How to Cut Carrots

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Side view of dicing carrots
Serious Eats / Amanda Suarez

There’s only one thing slightly difficult about cutting carrots: Some cuts, like julienne and brunoise, can be tricky with small- to medium-size carrots. So before you even begin, consider how you will need to cut your carrots and shop accordingly. Seek the largest carrots you can for (counterintuitively) the smallest cuts. Otherwise, just about any carrot aside from snack packs of baby carrots will work.

Overhead view of cutting carrots
Serious Eats / Amanda Suarez

To Trim and Peel

Using a vegetable peeler (preferably Y-peeler, which we find works best), peel carrots all around.

Overhead view of peeling carrots
Serious Eats / Amanda Suarez

Using a knife, trim off the top and bottom ends.

Overhead view of trimming ends off of a carrot
Serious Eats / Amanda Suarez

To Cut Rounds

Using a sharp knife, simply crosscut each carrot into rounds of whatever thickness is desired. This is a good option for salads and simple carrots side dishes (for side dishes, it’s best to cut the rounds thicker so the carrots don’t snap in half easily once cooked).

Side view of cutting rounds for carrots
Serious Eats / Amanda Suarez

To Cut Sticks/Batons

For carrot sticks/batons, which are great for dips and crudités platters, cut the peeled carrot into roughly 3- or 4-inch lengthwise segments, then halve the carrots. The carrot halves can then be cut lengthwise into whatever size sticks you want. If using very large, thick carrots, instead of halving and then cutting into sticks, cut them into thick lengthwise planks first, then cut those planks lengthwise into sticks.

Carrots cut into batons
Serious Eats / Amanda Suarez

To Rough-Cut or Dice

For rough-cut carrots to be used in stocks and to flavor soups and stews, smaller carrots can simply be left whole and cut crosswise into large chunks. Large carrots should be split in half or quartered lengthwise first, then crosscut into large chunks.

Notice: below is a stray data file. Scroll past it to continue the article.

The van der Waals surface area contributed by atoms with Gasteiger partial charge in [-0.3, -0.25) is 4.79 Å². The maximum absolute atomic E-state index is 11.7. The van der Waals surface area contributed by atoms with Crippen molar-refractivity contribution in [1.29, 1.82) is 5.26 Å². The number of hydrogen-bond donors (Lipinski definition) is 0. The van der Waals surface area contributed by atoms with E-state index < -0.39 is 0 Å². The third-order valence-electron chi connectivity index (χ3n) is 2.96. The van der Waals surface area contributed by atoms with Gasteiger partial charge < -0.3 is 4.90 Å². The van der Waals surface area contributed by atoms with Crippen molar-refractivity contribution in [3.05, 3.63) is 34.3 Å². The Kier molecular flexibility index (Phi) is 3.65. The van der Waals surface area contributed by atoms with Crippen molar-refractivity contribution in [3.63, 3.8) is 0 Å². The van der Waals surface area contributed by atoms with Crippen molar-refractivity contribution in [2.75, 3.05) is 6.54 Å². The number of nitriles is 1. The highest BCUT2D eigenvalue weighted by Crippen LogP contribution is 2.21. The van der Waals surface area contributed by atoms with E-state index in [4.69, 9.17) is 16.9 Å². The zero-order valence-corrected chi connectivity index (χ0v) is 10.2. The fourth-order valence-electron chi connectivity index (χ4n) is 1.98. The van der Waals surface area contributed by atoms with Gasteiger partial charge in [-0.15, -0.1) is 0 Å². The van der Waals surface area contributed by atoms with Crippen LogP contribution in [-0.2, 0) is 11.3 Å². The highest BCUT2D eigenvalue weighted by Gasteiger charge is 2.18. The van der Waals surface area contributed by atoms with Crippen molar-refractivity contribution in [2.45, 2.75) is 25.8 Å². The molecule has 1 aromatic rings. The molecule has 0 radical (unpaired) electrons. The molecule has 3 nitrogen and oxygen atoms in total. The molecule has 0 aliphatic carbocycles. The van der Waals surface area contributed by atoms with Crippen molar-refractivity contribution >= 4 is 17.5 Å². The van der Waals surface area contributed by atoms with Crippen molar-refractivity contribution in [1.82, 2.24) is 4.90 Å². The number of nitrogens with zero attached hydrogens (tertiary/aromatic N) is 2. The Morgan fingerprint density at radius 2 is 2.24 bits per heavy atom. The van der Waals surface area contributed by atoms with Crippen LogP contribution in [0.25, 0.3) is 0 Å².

Side view of cutting carrots into small chunks
Serious Eats / Amanda Suarez

For smaller dice, cut the carrot lengthwise into roughly 1/4-inch sticks, then crosscut those sticks into 1/4-inch dice.

Overhead view of cutting carrots into smaller pieces
Serious Eats / Amanda Suarez

To Cut Matchsticks/Julienne

Carrot matchsticks, or julienne, can be cut by first dividing each peeled whole carrot into 3- to 5-inch lengths. Then cut off one thin slice of each carrot segment lengthwise; this will create a flat side that can then be used as a stable base for the subsequent cuts without the carrot rolling around on you.

Side view of cutting a carrot
Serious Eats / Amanda Suarez

With the carrot sitting on its new flat side, cut it lengthwise into thin, even planks; the thinness of the planks will determine the thinness of your matchsticks.

Cutting a plank off a carrot
Serious Eats / Amanda Suarez

Cut each plank lengthwise into matchsticks of your desired thickness.

Side view of cutting matchsticks
Serious Eats / Amanda Suarez

To Cut Brunoise

Follow the instructions above for creating matchsticks/julienne. Then line up a small pile of matchsticks and crosscut them to form a very tiny, uniform dice (brunoise).

Side angle view of cutting carrots into bernoise
Serious Eats / Amanda Suarez

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